The Seas of God was commissioned by the Choral Society of Greensboro for the 500th Anniversary of Columbus’ first voyage to the Americas, and it received its premiere by that organization on October 31, 1992, conducted by William Carroll.
Written for chorus and orchestra, The Seas of God takes as its text excerpts from Walt Whitman’s last major poem, “Passage to India” (1871), from Leaves of Grass. In this remarkable poem Whitman reflects on the powerful impulses which have moved the earth’s peoples toward discovering their unity, an emphasis that provides a broad context not only for Columbus’ voyages but also for the continuing evolution of our outlook which the explorations of our own time have brought to us with the astronauts’ photographs of the blue planet.
During the quincentennial year our society engaged in a heated debate about the merits and demerits of the Columbus voyages; Whitman, however, over a century ago, was characteristically far ahead of us, focusing on the more significant issue, the multi-millenial task of the transformation of the globe and its peoples into one. His image of the “vast Rondure swimming in space” is an astonishing leap of poetic insight a century before the Apollo moon flights, and his recognition of the need for us to “farther, farther sail” makes us aware that the process of growth toward true global unity, in which Columbus and his fellow explorers played such key early roles, is but only begun.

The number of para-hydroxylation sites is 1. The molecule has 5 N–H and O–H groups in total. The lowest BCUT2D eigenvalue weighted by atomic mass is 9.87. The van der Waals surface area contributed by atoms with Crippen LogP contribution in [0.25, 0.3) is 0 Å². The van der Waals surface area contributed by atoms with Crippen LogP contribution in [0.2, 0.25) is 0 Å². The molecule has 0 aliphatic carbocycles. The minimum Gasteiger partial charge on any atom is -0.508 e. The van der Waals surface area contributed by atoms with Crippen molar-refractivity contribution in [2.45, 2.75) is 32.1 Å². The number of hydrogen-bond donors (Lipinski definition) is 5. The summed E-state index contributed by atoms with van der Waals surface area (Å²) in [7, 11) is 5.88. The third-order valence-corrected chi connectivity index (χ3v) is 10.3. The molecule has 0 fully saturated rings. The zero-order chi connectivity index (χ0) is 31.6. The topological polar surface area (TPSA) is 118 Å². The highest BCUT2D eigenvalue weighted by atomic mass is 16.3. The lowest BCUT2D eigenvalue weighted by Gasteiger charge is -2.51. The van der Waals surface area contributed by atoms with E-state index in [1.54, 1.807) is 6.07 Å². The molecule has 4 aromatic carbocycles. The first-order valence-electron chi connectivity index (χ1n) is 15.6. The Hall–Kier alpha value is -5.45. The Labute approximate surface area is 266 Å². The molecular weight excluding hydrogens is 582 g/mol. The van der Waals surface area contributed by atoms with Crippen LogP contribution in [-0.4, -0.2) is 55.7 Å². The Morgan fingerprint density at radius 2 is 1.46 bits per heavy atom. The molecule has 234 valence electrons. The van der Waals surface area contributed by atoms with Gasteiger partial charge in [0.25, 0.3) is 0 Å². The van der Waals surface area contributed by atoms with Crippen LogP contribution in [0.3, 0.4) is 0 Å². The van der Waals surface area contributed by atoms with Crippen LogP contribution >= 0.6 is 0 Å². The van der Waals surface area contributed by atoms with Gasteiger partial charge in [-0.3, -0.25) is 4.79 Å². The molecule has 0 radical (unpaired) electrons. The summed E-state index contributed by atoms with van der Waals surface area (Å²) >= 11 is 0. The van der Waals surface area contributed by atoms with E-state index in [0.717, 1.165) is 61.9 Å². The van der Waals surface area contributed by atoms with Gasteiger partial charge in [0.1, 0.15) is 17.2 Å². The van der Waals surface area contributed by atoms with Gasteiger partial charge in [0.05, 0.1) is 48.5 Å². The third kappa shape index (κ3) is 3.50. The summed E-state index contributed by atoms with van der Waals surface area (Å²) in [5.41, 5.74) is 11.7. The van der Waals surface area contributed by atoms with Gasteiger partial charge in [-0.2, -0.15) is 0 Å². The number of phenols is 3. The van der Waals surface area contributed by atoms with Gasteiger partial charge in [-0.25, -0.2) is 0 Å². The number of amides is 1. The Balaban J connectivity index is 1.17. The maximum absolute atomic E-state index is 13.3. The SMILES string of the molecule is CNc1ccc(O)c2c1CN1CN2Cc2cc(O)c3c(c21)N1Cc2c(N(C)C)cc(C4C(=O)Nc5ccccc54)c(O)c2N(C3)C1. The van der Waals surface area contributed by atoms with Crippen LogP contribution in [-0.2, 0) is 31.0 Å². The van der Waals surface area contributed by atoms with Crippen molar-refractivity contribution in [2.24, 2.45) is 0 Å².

I wanted The Seas of God to capture the exhilaration of charting the unknown, as well as to portray something of the tragic figure of Columbus himself. The work opens with the chorus proclaiming the central motive of the work with the words, “Passage to India.” The orchestral introduction which follows sets up a musical metaphor for Columbus’ goal of sailing around the world: we are taken dizzyingly through a succession of keys, returning circumferentially to the tonal center from which we had started (the note A), rather than through traditional diatonic means. The middle section of the work turns its attention to Columbus, singing of his fame as well as his calamities. But the music of exploration returns, transformed now as the chorus sings of passage to “more than India.” The work ends with the stirring lines with which Whitman exhorts us to the continuing task of personal and universal exploration, “O farther, farther sail! Are they not all the seas of God?”
Program Notes by Samuel Jones